beautiful story about a month ago. Cristin is the mother of Gabe, a 10-year-old boy with special needs. Cristin was asked to speak to a group of physicians at Harvard Medical School about the experience of raising a child with such complex medical and educational needs. As she struggled to figure out how to explain her life, she started drawing a map of the complex machine that is Gabe's care. With the letter "G" - for Gabe - at the center, she drew a web of colorful ovals representing the multitude of services, support structures, providers, consultants and others who touch Gabe's life on a regular basis. The map illustrates better than words ever could the experience of being Gabe's mom. And being Gabe too. It's exhausting to look at.
Cristin is now working with Richard Antonelli, MD, at Children's Hospital Boston on evolving her care map into a technique to actively engage families in care coordination with providers. Here's what she says: "Care mapping provides a comprehensive snapshot of a family’s holistic needs, and enables the entire care team supporting them to appreciate how each of these aspects relate to each other."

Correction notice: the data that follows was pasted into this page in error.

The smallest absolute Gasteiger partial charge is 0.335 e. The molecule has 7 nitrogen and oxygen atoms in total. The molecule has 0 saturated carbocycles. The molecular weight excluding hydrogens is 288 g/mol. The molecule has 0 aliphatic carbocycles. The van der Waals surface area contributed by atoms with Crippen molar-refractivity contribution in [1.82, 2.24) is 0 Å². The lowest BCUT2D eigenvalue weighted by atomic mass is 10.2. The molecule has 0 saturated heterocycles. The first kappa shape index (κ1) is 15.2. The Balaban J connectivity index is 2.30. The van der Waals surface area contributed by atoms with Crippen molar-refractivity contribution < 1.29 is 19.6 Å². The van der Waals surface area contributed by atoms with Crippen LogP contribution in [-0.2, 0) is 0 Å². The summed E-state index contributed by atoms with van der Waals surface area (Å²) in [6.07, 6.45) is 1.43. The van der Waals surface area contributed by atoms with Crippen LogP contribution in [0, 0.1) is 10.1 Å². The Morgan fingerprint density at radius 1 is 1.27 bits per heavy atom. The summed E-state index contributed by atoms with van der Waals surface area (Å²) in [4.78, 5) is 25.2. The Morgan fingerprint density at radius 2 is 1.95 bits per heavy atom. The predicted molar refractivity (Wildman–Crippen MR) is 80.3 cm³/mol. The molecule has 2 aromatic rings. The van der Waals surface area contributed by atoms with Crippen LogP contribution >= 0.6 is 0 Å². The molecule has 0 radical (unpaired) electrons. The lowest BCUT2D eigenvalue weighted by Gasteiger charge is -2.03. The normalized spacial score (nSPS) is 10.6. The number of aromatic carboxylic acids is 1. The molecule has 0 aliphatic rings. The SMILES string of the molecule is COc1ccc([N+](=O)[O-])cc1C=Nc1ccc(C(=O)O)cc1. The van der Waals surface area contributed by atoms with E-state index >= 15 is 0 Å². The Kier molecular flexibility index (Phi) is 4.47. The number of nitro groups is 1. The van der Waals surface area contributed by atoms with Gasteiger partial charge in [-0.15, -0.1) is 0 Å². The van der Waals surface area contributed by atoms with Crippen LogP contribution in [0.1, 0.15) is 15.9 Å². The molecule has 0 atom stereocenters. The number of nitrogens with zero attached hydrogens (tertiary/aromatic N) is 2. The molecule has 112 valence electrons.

I think the care map has many applications for healthcare. For example, we all want to be "known" to our caregivers, but with the time pressures of today's healthcare system, we seldom feel we are. What if each of us brought in a version of a care map to our providers - a graphic representation of the complexity of our lives. Perhaps there would be an oval for the elderly parents we are caring for; another for the psychologist we're seeing for our depression and still another for the struggles we have keeping our weight down and controlling our diabetes. Maybe there would be multiple, overlapping ovals for the values we want to inform our care if ever we're unable to speak for ourselves.
In the new world of patient-centered medical homes, practices are going to have to start getting to know their patients a lot better. Is it unrealistic to think that a clinician would have time to navigate through my entire unwieldy diagram? Maybe, but it would at least get a conversation started. And that's half the battle.